Assistant Professor, Social Medicine
Adjunct Assistant Professor, Anthropology
PhD 2010, Anthropology, University of California - Los Angeles
MA 2005, Anthropology, Case Western Reserve University
AB 2002, Psychological & Brain Sciences, Dartmouth College
Mara Buchbinder, Ph.D. is Assistant Professor of Social Medicine and Adjunct Assistant Professor of Anthropology at UNC – Chapel Hill. Dr. Buchbinder’s current research examines the clinical encounter as a platform for exploring the sociocultural and political forces that shape the organization and delivery of healthcare in the United States, with a particular focus on the role of language in medicine. Dr. Buchbinder also has interests in the ethical dimensions of clinical communication and the patient-provider relationship.
Dr. Buchbinder’s forthcoming book, All in Your Head: Making Sense of Pediatric Pain (University of California Press, 2015), draws on ethnographic fieldwork in a multidisciplinary pediatric pain clinic to explore how clinicians, adolescent patients, and their families understand and work to alleviate intractable pain. Phenomenological approaches to pain have flourished in recent years because pain has been cast as a private experience that shatters language and evades representation. And yet, despite the obvious epistemological constraints on apprehending another’s internal states, language is what translates pain from the solitary and unknowable to a phenomenon that is richly described in literature, medicine, and everyday life. All in Your Head builds on phenomenological accounts but situates pain within an intersubjective context to emphasize the relational, everyday means through which chronic pain is understood and managed. Through careful attention to the language of pain and detailed analysis of how pain sufferers make meaning through interactions with others, the book reveals that however private pain may be, making sense of it is profoundly social.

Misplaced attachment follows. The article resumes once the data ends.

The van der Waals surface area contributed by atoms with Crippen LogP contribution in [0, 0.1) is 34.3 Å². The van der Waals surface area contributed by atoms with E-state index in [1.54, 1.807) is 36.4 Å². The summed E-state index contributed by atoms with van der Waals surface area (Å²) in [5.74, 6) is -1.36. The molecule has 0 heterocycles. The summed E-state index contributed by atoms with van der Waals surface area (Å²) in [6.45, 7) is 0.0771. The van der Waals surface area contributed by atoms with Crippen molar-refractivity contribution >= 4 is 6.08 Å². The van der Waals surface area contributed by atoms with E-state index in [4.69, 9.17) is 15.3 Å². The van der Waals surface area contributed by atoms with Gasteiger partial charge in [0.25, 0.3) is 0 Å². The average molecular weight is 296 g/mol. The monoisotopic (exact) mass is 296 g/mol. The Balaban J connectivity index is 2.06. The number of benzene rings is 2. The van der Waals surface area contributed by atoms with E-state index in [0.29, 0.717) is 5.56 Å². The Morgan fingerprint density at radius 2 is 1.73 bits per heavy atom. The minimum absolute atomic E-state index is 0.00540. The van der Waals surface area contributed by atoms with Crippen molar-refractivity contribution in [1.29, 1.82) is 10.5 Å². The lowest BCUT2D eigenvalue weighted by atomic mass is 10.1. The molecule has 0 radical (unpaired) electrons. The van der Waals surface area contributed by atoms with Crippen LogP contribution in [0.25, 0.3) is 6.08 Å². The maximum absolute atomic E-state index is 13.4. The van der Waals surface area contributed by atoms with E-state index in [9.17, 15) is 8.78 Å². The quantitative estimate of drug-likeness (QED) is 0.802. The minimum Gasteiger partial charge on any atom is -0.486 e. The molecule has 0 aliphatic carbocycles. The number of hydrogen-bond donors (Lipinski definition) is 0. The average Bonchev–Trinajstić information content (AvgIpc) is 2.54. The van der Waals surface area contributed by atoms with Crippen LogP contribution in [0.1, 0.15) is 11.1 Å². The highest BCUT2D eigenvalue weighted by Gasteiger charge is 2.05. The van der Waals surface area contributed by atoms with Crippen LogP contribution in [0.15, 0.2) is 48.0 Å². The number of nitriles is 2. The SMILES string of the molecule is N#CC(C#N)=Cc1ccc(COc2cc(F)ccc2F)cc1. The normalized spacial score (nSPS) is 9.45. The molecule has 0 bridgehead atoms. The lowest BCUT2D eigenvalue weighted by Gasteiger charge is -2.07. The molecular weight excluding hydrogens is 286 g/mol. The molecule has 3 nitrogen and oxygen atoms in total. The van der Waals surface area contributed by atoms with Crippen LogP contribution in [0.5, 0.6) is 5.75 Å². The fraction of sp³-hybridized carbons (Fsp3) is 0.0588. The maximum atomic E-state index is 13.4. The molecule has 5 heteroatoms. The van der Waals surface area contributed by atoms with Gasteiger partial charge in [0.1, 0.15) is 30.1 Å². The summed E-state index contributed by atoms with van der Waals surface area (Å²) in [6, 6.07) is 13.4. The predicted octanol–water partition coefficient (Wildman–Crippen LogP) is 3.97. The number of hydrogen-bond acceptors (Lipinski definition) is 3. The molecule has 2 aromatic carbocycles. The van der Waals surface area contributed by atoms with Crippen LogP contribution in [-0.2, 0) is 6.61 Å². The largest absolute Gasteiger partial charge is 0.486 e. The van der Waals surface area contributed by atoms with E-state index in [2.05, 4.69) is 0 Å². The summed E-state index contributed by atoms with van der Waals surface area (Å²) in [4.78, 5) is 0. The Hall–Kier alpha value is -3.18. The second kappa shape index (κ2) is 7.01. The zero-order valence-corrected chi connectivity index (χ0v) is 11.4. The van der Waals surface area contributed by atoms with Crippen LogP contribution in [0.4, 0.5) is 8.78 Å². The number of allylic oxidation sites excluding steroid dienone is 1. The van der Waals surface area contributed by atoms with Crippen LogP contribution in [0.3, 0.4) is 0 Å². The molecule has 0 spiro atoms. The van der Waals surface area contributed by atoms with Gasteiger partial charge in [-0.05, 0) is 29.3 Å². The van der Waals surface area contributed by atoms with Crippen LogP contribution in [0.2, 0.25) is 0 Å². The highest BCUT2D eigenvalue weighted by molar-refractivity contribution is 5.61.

Dr. Buchbinder is currently working on a new project that explores the ethical dimensions of mandated-counseling abortion laws, as well as the language ideologies underlying these laws and the scripting of clinical speech. In this project, she traces the multiple, complex, and ambivalent relationships between language and action at the intersections of medicine, ethics, and the law.
Office: 341A MacNider
Post: Mara Buchbinder / CB #7240, Department of Social Medicine / University of North Carolina at Chapel Hill / Chapel Hill, NC 27599-7240